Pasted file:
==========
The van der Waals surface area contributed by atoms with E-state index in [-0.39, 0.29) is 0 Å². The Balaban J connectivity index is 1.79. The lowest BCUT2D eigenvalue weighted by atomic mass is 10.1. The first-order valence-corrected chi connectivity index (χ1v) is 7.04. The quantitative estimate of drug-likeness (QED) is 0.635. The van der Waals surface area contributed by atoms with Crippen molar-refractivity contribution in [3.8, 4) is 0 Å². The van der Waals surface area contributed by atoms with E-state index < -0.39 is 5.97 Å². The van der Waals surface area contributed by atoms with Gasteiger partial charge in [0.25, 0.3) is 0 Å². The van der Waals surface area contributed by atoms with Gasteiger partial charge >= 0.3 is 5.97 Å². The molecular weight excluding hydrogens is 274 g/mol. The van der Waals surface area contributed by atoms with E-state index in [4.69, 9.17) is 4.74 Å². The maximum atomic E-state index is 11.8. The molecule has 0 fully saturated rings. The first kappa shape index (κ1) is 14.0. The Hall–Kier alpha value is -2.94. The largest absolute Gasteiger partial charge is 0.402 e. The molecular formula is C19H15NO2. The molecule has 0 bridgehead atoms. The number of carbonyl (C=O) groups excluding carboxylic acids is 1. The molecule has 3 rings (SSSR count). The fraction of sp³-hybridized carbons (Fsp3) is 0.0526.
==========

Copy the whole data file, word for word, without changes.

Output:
The van der Waals surface area contributed by atoms with E-state index in [-0.39, 0.29) is 0 Å². The Balaban J connectivity index is 1.79. The lowest BCUT2D eigenvalue weighted by atomic mass is 10.1. The first-order valence-corrected chi connectivity index (χ1v) is 7.04. The quantitative estimate of drug-likeness (QED) is 0.635. The van der Waals surface area contributed by atoms with Crippen molar-refractivity contribution in [3.8, 4) is 0 Å². The van der Waals surface area contributed by atoms with E-state index < -0.39 is 5.97 Å². The van der Waals surface area contributed by atoms with Gasteiger partial charge in [0.25, 0.3) is 0 Å². The van der Waals surface area contributed by atoms with Gasteiger partial charge >= 0.3 is 5.97 Å². The molecular weight excluding hydrogens is 274 g/mol. The van der Waals surface area contributed by atoms with E-state index in [4.69, 9.17) is 4.74 Å². The maximum atomic E-state index is 11.8. The molecule has 0 fully saturated rings. The first kappa shape index (κ1) is 14.0. The Hall–Kier alpha value is -2.94. The largest absolute Gasteiger partial charge is 0.402 e. The molecular formula is C19H15NO2. The molecule has 0 bridgehead atoms. The number of carbonyl (C=O) groups excluding carboxylic acids is 1. The molecule has 3 rings (SSSR count). The fraction of sp³-hybridized carbons (Fsp3) is 0.0526.